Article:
CHICAGO — There is an emerging and quickly growing category of adult-centric refreshments in the United States dubbed “new school alcohol,” said Brent Coons, director of natural insights, Spins, Chicago. These are single-serve, portable and often “better-for-you” alcoholic beverages that go beyond craft beer and artisan wine. Many make such label claims as less sugar, gluten-free and lower calories. Hard kombucha is one such new school alcohol.
This new concept in microbrew is based on kombucha, a fermented tea drink. In the past few years, kombucha has gone mainstream, with many retailers often stocking multiple brands of the perishable beverage. It is made with a microbial cocktail referred to as S.C.O.B.Y., an acronym for symbiotic culture of bacteria and yeast, and provides a healthy dose of probiotics. It is slightly effervescent and naturally has a trace of alcohol, which is less than 0.5% alcohol by volume (A.B.V.). This is the cut-off line for the U.S. Food and Drug Administration’s distinction between alcohol and non-alcohol.
To make the “hard” high-alcohol version, brewers modify the manufacturing process to include an extra fermentation step. This includes an additional strain of yeast and extra sugar for the fermentation, which often is extended by a week or two. Some microbrewers are blending kombucha with craft beers to add a twist of healthfulness.
Andrew Clark, brewmaster and one of the three founders of Boochcraft, Chula Vista, Calif., boosts the alcohol content with brewing yeast. He then flavors the fermentations with cold-pressed fruit and vegetable juices, along with herbs and even chili peppers.
It is not as easy as it sounds, as there are many microorganisms competing to ferment the sugar substrates. The final beverage must have the right amount of sweetness — and sugar content, if carbohydrate concentration is a label claim — and hit the target alcohol content during every micro-brew cycle.
While there are a limited number of processors in this sector, it’s growing, said Paul Gatza, director of the Brewers Association, Boulder, Colo., who addressed the evolving craft beer category when speaking to independent retailers at the annual meeting of the National Grocers Association, Arlington, Va., held Feb. 24-26 in San Diego. While Mr. Gatza said many of the products are “too vinegary” for his liking, he believes the better-for-you halo they possess may appeal to today’s growing health- and wellness-seeking adult beverage consumer.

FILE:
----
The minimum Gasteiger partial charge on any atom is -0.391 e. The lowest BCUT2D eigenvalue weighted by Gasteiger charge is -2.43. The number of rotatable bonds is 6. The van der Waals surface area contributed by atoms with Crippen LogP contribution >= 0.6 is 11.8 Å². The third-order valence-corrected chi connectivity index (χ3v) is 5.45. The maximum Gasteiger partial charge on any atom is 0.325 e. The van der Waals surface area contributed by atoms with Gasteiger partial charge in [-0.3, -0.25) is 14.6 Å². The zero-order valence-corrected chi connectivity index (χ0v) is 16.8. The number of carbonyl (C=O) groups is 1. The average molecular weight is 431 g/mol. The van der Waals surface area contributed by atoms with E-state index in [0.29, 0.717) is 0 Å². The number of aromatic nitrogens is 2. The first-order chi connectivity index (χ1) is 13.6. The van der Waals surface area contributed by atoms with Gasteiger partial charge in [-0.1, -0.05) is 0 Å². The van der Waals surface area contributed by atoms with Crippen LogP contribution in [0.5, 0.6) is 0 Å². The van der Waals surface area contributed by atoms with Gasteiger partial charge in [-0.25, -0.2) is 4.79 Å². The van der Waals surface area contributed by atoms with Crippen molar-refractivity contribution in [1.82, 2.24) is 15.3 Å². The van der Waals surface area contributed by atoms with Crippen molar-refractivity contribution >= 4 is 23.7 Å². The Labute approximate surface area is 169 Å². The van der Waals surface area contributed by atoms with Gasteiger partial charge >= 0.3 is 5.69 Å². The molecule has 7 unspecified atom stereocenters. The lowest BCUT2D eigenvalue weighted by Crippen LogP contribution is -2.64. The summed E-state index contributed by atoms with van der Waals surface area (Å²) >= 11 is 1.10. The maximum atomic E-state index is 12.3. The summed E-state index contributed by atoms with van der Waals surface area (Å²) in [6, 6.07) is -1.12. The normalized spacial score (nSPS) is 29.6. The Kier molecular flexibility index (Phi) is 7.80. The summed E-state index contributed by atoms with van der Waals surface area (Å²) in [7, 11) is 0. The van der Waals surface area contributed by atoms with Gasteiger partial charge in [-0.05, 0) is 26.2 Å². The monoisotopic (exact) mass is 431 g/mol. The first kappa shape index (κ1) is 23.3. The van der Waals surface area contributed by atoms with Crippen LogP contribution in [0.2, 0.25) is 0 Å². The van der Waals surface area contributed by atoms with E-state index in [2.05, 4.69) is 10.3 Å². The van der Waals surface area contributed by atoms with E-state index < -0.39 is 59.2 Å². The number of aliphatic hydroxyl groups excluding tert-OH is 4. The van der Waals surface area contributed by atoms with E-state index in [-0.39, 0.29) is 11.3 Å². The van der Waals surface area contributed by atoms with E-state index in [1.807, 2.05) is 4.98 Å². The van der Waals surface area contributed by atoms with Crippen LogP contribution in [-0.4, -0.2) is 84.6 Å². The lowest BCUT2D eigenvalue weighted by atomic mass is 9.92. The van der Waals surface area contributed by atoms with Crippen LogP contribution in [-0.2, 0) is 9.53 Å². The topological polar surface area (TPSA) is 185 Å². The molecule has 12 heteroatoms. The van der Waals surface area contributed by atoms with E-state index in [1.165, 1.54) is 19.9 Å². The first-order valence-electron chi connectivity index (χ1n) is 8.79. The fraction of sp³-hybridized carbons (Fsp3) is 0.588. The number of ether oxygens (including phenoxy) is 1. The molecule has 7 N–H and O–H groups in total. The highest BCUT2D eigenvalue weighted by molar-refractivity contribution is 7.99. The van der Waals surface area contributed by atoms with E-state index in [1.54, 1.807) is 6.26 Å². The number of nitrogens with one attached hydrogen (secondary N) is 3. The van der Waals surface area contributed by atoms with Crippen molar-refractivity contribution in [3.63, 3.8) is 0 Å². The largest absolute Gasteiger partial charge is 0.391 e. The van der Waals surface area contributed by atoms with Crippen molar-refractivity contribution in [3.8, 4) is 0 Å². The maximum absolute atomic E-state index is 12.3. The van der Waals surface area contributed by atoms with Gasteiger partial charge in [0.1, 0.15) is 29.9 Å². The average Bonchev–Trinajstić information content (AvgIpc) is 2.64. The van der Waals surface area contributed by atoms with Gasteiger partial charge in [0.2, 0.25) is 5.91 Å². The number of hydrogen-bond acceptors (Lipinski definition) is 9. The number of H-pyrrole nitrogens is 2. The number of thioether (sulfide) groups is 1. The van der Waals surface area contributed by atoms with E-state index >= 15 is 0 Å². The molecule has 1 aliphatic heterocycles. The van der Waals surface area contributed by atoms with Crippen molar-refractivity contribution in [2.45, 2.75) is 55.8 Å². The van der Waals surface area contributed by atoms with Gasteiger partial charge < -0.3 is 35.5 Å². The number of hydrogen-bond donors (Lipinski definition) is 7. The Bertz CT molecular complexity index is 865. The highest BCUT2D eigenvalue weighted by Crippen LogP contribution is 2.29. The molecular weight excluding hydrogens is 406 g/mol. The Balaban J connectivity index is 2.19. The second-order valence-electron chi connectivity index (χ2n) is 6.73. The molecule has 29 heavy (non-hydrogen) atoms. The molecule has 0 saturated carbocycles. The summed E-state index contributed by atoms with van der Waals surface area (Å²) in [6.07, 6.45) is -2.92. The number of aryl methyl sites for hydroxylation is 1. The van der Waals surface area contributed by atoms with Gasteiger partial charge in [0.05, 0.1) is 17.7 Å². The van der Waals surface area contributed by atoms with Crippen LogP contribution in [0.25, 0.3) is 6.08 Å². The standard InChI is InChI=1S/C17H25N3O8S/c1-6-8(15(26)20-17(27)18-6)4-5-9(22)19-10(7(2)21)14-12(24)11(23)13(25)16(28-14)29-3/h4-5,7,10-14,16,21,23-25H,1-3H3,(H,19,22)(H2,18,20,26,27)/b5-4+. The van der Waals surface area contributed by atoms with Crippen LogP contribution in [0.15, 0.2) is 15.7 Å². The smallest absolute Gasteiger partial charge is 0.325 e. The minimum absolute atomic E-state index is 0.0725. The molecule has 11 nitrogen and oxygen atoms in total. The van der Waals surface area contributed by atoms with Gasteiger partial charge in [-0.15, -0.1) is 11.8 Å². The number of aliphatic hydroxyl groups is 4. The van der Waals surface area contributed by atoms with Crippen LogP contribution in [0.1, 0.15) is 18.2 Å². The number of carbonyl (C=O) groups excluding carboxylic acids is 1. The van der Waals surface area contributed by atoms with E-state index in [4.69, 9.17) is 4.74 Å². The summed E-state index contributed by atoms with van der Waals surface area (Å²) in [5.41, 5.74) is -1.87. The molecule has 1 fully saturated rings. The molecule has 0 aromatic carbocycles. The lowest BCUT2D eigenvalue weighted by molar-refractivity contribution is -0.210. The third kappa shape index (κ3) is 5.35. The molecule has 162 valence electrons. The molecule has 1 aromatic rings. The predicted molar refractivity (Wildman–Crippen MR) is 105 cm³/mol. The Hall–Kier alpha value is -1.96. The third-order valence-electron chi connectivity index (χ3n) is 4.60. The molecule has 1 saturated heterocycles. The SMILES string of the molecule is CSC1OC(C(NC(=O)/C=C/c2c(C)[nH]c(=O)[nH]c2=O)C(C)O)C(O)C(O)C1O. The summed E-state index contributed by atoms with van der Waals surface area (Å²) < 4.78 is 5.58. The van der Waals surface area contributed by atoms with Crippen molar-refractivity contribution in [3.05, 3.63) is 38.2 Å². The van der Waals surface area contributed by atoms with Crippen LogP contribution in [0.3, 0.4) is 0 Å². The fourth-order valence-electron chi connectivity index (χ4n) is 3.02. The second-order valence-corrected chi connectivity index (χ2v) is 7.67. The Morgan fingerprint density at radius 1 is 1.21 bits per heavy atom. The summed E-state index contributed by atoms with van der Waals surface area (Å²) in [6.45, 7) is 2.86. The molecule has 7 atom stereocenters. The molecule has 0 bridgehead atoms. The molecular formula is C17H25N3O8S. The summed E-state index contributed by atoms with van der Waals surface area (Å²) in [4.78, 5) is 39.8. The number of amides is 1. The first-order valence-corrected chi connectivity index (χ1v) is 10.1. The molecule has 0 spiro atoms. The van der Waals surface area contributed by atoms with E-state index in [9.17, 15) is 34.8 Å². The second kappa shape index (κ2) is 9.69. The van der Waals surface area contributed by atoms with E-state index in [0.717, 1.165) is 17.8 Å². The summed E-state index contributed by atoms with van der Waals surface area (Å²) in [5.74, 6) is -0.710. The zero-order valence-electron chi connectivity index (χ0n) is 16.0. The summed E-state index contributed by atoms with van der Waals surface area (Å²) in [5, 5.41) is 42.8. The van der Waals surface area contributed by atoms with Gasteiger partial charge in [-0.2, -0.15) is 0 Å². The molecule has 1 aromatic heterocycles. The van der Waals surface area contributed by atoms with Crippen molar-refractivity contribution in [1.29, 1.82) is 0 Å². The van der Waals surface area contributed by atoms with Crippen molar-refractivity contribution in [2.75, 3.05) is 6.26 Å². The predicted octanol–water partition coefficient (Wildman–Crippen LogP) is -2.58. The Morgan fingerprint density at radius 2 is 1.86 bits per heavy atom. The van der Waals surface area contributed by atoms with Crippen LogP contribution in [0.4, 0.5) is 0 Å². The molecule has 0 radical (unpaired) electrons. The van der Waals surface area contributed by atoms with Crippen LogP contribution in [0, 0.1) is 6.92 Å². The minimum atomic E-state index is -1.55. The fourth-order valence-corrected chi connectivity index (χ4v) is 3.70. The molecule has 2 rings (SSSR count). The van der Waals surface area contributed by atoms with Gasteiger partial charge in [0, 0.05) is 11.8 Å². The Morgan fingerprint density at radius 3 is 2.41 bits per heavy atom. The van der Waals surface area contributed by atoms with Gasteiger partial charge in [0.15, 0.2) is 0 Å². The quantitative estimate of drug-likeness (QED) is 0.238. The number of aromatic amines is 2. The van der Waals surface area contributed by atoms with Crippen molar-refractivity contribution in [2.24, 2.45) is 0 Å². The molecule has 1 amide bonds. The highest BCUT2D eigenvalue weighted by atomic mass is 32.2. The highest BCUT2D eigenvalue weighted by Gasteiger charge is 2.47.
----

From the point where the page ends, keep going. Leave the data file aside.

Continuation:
The folks at Wild Tonic, Cottonwood, Ariz., are calling hard kombucha the “it” beverage of the year. They will be showcasing their namesake beverage at Natural Products Expo West this week in Anaheim, Calif.
The company refers to its hard kombucha as jun. It’s made by fermenting tea and honey with a special S.C.O.B.Y. designed to feed on honey and yield the higher alcohol content. The result is a lighter and smoother taste void of vinegar notes, according to the company. Wild Tonic comes in two alcohol concentrations: 5.6% and 7.6% A.B.V.
The North Park neighborhood of San Diego is home to JuneShine, the world’s first hard kombucha “jun” bar. It opened in June 2018 and is a 2,000-square-foot brewery and 500-square-foot tasting room with a production capacity of 2,000 barrels. While up to a dozen flavors (6% A.B.V.) are on draft in the tasting room, the company currently distributes four flavors — blood orange mint, cucumber mojito, honey ginger lemon and Midnight Painkiller — in 16-oz cans throughout San Diego and select accounts in Orange county and Los Angeles.
The company is expanding. In early February it simultaneously closed a seed round of financing and acquisition of all brewing assets of a facility in nearby Scripps Ranch. Once the new brewery opens, the North Park location will continue to run as a tasting room and research and development facility.
The company plans to open Scripps Ranch — a 24,000-square-foot facility with a 100,000-barrel production capacity — for production and to the public in summer 2019. This will be paralleled by distribution expansion within and outside of California.
“As JuneShine seeks to increase production in great volume, and also become a best-in-class leader for our product category, it became obvious that this was a timely opportunity,” said Greg Serrao, co-founder and chief executive officer. “In many ways, we are just getting started. The first thing we will do with additional product, before going anywhere, is double down on our home market.”